Improve retargeting by adding CRM data to Google Analytics
Syncing CRM and GA data empowers finely segmented and highly personalized retargeting campaigns
Syncing CRM and GA data empowers finely segmented and highly personalized retargeting campaigns
Recently here on Novarize’s blog, we dug into the process of creating dynamic content, and delivering said content via highly-personalized retargeting ads.
As we discussed, one of your key options for creating and delivering these ads is Google.
Using your audience’s demographic and behavioral data (as collected through Google Analytics), you can create ad campaigns targeting specific individuals that take specific actions on your website (and elsewhere on the web).
Some of the most common retargeting methods involve targeting individuals who:
- Click on a certain product page
- Abandon their shopping cart
- Purchase a specific item
Each of these individuals will, in turn, be shown a completely different ad, each with a completely different offer and focus.
- The “browsing” customer might be presented with a first-time customer discount on the item they were considering
- The cart abandoner might be given a discount on their entire cart
- The recent customer may see related items that complement their initial purchase
To be sure, this is a great start: The more relevant your retargeting ads are to the individual customer’s experience and expectations, the more likely they are to engage with your campaign.
That said, it’s possible to get even more specific in your targeting by integrating your CRM data into your Google Analytics database.
How integrating CRM data into GA enhances your retargeting efforts
In our data-driven world, it probably comes as no surprise that marrying two robust sets of data will lead to good things for your marketing initiatives moving forward.
But there are two distinct reasons that integrating your CRM data into your Google Analytics database can be so beneficial.
Let’s take a moment to discuss each, shall we?
CRM data adds context to your Google Analytics data
As we said, Google Analytics provides a ton of information revolving around your customers’ online engagement with your brand.
Via Google Analytics, you can dig into data such as your audience’s:
- Age, location, gender, and other demographic information
- Interests (based on their Google profile, online activities, etc.)
- On-site behaviors (e.g., their time on site, engagement path, device used, etc.)
As comprehensive as this data is, it’s merely a snapshot of your customers’ online experiences with your brand. As you surely know, not everything that happens between your brand and your customers happens directly on your website. That is to say, there is a lot about your relationship with your customers that Google doesn’t know.
For example, Google doesn’t know when your customers:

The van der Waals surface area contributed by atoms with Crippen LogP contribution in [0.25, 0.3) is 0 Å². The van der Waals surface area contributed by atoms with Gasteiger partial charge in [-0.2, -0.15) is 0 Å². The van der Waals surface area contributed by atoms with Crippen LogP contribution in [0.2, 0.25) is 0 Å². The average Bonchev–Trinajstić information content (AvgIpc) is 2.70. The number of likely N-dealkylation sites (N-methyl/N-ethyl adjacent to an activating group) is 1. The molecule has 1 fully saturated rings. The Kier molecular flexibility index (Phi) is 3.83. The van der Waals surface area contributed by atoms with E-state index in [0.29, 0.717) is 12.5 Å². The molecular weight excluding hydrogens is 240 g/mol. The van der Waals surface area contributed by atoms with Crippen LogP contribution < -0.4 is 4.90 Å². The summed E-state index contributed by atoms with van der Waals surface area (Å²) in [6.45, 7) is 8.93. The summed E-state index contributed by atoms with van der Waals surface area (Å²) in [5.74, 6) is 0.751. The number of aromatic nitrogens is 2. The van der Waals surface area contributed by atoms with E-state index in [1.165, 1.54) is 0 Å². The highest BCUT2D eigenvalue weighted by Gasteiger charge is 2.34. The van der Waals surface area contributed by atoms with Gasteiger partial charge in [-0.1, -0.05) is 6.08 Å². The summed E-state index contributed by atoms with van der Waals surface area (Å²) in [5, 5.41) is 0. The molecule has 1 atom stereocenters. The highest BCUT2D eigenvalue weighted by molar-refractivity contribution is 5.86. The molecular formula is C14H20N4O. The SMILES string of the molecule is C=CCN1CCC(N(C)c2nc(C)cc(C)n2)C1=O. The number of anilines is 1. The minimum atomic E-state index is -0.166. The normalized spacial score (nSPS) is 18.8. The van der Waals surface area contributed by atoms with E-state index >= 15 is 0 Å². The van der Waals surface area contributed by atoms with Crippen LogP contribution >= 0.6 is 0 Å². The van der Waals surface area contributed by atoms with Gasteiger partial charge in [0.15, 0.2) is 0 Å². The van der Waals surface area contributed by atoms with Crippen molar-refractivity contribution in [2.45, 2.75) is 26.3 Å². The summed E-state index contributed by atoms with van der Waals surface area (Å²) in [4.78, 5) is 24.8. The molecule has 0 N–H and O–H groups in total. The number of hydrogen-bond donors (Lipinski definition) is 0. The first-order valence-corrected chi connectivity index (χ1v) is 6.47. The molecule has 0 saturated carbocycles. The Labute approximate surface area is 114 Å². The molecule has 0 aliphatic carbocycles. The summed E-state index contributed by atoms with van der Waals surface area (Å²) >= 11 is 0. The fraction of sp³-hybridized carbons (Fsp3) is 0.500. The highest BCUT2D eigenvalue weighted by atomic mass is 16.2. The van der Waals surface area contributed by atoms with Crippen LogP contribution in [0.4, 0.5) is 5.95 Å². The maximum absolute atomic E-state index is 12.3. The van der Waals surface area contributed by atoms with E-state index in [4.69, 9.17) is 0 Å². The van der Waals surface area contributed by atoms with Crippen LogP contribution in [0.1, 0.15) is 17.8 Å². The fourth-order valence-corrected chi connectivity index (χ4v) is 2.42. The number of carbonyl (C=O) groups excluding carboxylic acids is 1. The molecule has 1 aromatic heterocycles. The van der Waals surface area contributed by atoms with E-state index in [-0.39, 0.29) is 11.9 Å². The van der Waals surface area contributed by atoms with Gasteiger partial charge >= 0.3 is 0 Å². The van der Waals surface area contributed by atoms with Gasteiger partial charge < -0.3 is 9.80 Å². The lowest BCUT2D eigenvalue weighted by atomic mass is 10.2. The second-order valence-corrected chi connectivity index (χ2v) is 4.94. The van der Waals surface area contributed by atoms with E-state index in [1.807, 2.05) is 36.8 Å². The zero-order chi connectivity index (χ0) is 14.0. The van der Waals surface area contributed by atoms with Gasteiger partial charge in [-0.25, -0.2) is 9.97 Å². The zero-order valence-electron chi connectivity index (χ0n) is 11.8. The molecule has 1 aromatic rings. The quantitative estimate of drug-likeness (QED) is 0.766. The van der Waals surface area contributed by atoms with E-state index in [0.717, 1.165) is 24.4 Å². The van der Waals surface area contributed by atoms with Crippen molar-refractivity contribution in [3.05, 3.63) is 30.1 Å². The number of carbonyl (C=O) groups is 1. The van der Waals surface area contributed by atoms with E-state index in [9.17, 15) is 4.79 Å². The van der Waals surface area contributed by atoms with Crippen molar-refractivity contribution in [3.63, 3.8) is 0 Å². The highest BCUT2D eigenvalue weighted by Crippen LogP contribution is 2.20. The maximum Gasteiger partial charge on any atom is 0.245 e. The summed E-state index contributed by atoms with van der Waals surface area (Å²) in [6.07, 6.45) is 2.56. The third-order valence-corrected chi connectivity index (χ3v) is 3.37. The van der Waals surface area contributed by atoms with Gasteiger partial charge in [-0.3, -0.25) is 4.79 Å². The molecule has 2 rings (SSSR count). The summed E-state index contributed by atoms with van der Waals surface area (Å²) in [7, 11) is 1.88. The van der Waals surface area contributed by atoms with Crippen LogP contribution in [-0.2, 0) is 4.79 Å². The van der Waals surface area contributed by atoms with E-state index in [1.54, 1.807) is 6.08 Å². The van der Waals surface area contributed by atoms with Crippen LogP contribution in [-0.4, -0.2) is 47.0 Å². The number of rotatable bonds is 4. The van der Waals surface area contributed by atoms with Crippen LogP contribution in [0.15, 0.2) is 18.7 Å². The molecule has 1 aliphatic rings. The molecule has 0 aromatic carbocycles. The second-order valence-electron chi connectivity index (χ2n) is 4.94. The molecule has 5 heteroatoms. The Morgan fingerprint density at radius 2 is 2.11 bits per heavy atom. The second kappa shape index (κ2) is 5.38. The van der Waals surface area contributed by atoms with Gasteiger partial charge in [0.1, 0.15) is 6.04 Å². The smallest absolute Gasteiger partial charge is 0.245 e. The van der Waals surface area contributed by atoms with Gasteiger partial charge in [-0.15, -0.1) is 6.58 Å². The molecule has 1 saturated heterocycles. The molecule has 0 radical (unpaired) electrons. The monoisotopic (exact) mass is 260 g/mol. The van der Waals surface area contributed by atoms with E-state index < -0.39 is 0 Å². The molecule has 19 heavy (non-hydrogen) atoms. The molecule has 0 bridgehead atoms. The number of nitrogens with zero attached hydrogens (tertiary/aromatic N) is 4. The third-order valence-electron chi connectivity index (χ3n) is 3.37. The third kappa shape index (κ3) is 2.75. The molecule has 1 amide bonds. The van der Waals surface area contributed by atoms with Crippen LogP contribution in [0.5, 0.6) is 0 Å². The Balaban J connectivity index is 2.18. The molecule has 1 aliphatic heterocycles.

- Return items
- Call your phone support team
- Make purchases in store or at your pop-up locations
More broadly, Google doesn’t know about anything that happens between you and your customers offline.
So, let’s get this all straight:
The reason you’re using Google’s retargeting tools is so you can present highly-relevant ads to your individual customers.
These ads are based on the data Google has collected on said customers.
This data doesn’t tell the whole story about how your customers have engaged with your brand.
So, the question is:
Are your retargeting ads really as laser-focused as they could be?
The truth is, your basic retargeting ads on Google will, on some level, end up being more generalized than you’d hoped. For example, even if you’re targeting “cart abandoners who added X item to their cart,” you’re still making the assumption that all people who abandoned their cart with X item in it are, in general, similar to one another.
Again, this isn’t to say that the above level of targeting isn’t effective—but we can go much deeper by digging into the data held in your CRM.
Typically, this data includes (for each individual customer):
- Demographic and geographic information (as defined by your team—which is likely more in-depth than Google)
- Engagement data—both quantitative metrics and qualitative information
- Information related to the customer journey, lead scoring, and other marketing/sales-related data
- Transactional and functional engagement history (e.g., returns, declined payments, etc.)
In order to contextualize your customer data on Google Analytics, you need to add your CRM’s data into the mix.
Context leads to better retargeting
In adding your CRM data to your Google Analytics dashboard, you’ll be able to take your retargeting efforts much further than you had in the past.
Basically, your CRM data can be used as extra qualifiers when segmenting your audience for retargeting purposes. Instead of using just what Google knows about your audience to define your target audiences, you can now further segment these audiences based on CRM-related data.
For example, rather than targeting all site visitors who browsed a certain product page with the same ad, you can consider the visitor’s position in your sales funnel, as well:
- For Awareness-stage customers, you might promote additional content on the product to nurture the prospect
- For browsing customers, you could provide a 10% discount on initial purchases including the product in question